Short reviews from 2013: Twisted, The Shoemaker’s Wife and Steve Jobs

In celebration of my 7-year blogging anniversary, here are three short reviews of books I read in 2013.

Laurie Halse Anderson

This book is a little bit like a modern Catcher in the Rye and I liked it for that reason. Twisted was on our school district’s summer reading list for rising ninth graders a couple years ago. There is some mature language and content, but I think it is realistic. I think kids want to read something contemporary that has an edge to it and Anderson understands how to incorporate this element into quality writing.

In Twisted, Tyler returns to his senior year of high school, after being punished during the summer for vandalizing the school. He struggles with a poor self-image and how others, most importantly his father, perceive him. Tyler navigates through adolescence and important relationships and, like many coming-of-age stories, learns the true meaning of family and friendship.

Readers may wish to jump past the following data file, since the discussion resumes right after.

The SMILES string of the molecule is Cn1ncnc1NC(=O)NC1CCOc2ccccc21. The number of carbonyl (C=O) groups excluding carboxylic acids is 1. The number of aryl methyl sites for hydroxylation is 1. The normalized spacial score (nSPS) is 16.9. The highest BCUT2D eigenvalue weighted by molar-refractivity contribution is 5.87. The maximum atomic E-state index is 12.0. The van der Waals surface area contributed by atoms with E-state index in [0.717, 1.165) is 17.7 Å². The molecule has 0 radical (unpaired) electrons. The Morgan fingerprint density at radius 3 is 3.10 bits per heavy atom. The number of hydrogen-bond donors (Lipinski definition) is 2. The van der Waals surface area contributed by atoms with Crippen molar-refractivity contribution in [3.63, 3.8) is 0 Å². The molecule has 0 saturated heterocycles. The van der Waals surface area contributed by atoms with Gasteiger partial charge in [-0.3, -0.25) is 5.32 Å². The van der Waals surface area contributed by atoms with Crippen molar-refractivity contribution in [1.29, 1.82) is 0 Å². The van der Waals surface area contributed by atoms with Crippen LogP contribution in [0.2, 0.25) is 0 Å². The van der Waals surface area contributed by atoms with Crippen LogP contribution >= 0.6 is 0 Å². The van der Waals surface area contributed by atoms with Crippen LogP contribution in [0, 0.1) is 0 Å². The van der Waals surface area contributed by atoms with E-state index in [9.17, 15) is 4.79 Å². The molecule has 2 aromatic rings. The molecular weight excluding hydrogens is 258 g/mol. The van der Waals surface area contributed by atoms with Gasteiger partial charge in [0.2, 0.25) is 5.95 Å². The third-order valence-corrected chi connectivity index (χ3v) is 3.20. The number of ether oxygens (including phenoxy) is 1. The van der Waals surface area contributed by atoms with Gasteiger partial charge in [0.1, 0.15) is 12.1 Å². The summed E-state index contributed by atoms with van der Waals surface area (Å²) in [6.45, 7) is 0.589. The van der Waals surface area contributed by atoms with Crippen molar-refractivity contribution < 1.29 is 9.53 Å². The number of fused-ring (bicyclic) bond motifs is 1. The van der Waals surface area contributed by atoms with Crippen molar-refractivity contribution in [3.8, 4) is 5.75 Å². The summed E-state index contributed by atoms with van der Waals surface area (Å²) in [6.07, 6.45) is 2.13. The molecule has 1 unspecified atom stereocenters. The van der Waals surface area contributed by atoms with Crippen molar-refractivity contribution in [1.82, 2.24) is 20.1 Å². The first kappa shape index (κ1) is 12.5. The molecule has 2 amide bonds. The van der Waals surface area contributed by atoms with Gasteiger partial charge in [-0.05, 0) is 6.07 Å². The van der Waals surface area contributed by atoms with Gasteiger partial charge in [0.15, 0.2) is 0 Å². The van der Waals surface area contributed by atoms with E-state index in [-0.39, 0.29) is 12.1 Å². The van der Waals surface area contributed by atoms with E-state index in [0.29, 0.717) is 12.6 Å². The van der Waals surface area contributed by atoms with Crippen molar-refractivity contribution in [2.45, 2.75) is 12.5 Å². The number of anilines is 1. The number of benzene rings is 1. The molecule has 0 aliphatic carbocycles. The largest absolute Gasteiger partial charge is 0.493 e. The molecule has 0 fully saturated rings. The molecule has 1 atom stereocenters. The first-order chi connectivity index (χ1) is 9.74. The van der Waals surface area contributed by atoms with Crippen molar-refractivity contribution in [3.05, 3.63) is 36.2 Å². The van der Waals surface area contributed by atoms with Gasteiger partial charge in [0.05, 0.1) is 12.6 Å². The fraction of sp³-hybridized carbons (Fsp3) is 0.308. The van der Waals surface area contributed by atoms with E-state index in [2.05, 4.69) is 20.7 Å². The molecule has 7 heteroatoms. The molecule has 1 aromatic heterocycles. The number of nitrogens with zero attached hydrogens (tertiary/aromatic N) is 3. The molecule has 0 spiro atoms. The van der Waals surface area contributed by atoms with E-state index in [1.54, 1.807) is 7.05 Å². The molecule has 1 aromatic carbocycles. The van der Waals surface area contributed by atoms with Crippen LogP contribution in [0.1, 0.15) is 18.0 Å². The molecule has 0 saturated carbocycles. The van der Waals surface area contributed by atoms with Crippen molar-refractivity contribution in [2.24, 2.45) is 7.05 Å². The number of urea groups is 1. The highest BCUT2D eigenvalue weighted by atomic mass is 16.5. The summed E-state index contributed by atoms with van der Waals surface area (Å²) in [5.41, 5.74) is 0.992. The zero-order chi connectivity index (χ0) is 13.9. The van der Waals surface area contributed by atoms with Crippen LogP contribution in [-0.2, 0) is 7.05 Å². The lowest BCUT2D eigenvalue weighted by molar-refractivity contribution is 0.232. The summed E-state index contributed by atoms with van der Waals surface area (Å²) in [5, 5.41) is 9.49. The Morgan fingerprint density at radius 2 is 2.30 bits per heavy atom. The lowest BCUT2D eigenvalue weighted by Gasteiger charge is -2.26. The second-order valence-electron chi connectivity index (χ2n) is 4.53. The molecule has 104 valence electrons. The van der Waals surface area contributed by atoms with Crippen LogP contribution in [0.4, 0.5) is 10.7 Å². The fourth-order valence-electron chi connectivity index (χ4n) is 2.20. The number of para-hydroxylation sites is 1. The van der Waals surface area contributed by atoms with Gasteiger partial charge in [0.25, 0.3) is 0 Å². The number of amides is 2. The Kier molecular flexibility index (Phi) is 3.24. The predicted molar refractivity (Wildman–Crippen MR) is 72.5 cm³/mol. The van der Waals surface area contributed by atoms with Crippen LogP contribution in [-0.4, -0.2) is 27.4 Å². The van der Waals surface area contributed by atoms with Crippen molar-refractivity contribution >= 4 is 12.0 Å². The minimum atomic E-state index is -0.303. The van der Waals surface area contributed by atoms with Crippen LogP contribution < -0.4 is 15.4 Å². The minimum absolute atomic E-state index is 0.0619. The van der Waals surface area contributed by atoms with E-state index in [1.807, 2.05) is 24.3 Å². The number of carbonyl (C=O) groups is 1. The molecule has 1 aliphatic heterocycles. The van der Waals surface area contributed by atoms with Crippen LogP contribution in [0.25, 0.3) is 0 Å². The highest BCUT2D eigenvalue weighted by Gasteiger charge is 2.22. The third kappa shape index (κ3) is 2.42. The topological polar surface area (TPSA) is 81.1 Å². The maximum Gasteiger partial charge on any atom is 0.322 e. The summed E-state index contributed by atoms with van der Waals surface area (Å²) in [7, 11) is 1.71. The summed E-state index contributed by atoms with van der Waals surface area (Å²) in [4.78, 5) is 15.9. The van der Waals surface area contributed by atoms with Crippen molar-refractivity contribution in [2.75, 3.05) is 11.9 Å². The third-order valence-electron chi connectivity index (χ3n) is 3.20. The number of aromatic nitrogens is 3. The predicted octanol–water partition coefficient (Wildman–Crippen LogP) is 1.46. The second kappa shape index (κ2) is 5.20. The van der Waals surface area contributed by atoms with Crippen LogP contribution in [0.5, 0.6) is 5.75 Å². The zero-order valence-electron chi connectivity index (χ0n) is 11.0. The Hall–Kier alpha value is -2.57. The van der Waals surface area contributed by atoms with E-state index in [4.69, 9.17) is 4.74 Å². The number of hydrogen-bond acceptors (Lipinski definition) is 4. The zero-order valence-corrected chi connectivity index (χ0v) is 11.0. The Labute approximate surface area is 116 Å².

Final scenes with his family are raw and emotional and show Anderson at her best.

The Shoemaker’s Wife
Adriana Trigiani

I liked this family saga of immigration, near-misses in love and brushes with greatness, with the appropriate doses of disappointment and sadness. It is a light and entertaining read. I enjoyed reading about Italy at the turn of the century and life in the Italian Alps. The author does a nice job bringing the main characters to life.

I think the author’s strengths lie in the story’s initial setting and characters. Her early descriptions of Ciro, Eduardo and their mother are moving. In addition, Trigiani’s descriptions of the Ravanelli family show warmth and devotion. It is the foundation of a really great story.

Ciro’s success as a shoemaker and his assimilation into New York life move at a believable pace. I enjoyed this part of the story much more. Despite the unlikely nature of meeting Enza on her wedding day, we all know it is coming and accept the feel-good moment.

Some other parts I like include Ciro’s relationship with Sister Teresa at the San Nicola Convent. I also like how Ciro is accepted for who he is at the convent, and how the nuns do not force him to be a believer.